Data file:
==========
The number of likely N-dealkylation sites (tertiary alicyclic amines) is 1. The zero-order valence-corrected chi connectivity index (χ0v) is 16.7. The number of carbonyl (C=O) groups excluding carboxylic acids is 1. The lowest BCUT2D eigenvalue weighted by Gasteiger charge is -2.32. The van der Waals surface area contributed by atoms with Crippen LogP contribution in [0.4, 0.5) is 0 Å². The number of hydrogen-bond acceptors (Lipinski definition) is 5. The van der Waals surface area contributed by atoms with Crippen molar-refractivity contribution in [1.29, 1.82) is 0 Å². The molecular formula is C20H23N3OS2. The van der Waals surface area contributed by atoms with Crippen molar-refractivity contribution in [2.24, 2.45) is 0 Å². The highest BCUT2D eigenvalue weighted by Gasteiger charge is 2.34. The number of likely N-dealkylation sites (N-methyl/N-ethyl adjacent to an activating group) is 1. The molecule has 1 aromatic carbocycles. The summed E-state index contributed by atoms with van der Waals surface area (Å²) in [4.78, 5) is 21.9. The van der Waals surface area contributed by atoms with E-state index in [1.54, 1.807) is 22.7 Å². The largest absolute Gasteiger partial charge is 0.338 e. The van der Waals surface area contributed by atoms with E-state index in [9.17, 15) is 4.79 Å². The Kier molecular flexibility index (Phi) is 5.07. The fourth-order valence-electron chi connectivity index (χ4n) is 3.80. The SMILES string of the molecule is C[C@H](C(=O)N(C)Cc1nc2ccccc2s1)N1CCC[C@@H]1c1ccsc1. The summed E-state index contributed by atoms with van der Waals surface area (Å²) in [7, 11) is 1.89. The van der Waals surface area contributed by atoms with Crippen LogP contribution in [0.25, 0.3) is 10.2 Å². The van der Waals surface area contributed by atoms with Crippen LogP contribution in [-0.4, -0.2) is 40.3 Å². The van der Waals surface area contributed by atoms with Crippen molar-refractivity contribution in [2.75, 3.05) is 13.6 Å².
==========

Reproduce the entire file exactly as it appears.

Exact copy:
The number of likely N-dealkylation sites (tertiary alicyclic amines) is 1. The zero-order valence-corrected chi connectivity index (χ0v) is 16.7. The number of carbonyl (C=O) groups excluding carboxylic acids is 1. The lowest BCUT2D eigenvalue weighted by Gasteiger charge is -2.32. The van der Waals surface area contributed by atoms with Crippen LogP contribution in [0.4, 0.5) is 0 Å². The number of hydrogen-bond acceptors (Lipinski definition) is 5. The van der Waals surface area contributed by atoms with Crippen molar-refractivity contribution in [1.29, 1.82) is 0 Å². The molecular formula is C20H23N3OS2. The van der Waals surface area contributed by atoms with Crippen molar-refractivity contribution in [2.24, 2.45) is 0 Å². The highest BCUT2D eigenvalue weighted by Gasteiger charge is 2.34. The number of likely N-dealkylation sites (N-methyl/N-ethyl adjacent to an activating group) is 1. The molecule has 1 aromatic carbocycles. The summed E-state index contributed by atoms with van der Waals surface area (Å²) in [4.78, 5) is 21.9. The van der Waals surface area contributed by atoms with E-state index in [1.54, 1.807) is 22.7 Å². The largest absolute Gasteiger partial charge is 0.338 e. The van der Waals surface area contributed by atoms with E-state index in [9.17, 15) is 4.79 Å². The Kier molecular flexibility index (Phi) is 5.07. The fourth-order valence-electron chi connectivity index (χ4n) is 3.80. The SMILES string of the molecule is C[C@H](C(=O)N(C)Cc1nc2ccccc2s1)N1CCC[C@@H]1c1ccsc1. The summed E-state index contributed by atoms with van der Waals surface area (Å²) in [7, 11) is 1.89. The van der Waals surface area contributed by atoms with Crippen LogP contribution in [0.25, 0.3) is 10.2 Å². The van der Waals surface area contributed by atoms with Crippen LogP contribution in [-0.4, -0.2) is 40.3 Å². The van der Waals surface area contributed by atoms with Crippen molar-refractivity contribution in [2.75, 3.05) is 13.6 Å².